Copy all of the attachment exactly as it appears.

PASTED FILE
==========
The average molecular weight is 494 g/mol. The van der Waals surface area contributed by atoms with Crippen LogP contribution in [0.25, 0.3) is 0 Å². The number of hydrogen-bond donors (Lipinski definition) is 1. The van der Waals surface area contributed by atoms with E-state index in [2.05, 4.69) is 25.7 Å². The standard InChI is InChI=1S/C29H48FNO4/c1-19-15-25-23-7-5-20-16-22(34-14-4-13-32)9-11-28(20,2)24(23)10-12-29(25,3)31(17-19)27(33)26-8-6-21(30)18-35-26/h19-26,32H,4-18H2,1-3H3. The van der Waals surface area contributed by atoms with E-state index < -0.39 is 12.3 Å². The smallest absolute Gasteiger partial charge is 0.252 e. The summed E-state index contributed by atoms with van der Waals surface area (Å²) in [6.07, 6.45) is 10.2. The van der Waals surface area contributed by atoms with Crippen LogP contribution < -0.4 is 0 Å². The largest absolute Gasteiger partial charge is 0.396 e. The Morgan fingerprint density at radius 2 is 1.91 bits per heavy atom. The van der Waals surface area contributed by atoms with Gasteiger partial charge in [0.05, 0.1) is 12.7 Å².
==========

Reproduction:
The average molecular weight is 494 g/mol. The van der Waals surface area contributed by atoms with Crippen LogP contribution in [0.25, 0.3) is 0 Å². The number of hydrogen-bond donors (Lipinski definition) is 1. The van der Waals surface area contributed by atoms with E-state index in [2.05, 4.69) is 25.7 Å². The standard InChI is InChI=1S/C29H48FNO4/c1-19-15-25-23-7-5-20-16-22(34-14-4-13-32)9-11-28(20,2)24(23)10-12-29(25,3)31(17-19)27(33)26-8-6-21(30)18-35-26/h19-26,32H,4-18H2,1-3H3. The van der Waals surface area contributed by atoms with E-state index < -0.39 is 12.3 Å². The smallest absolute Gasteiger partial charge is 0.252 e. The summed E-state index contributed by atoms with van der Waals surface area (Å²) in [6.07, 6.45) is 10.2. The van der Waals surface area contributed by atoms with Crippen LogP contribution < -0.4 is 0 Å². The largest absolute Gasteiger partial charge is 0.396 e. The Morgan fingerprint density at radius 2 is 1.91 bits per heavy atom. The van der Waals surface area contributed by atoms with Gasteiger partial charge in [0.05, 0.1) is 12.7 Å².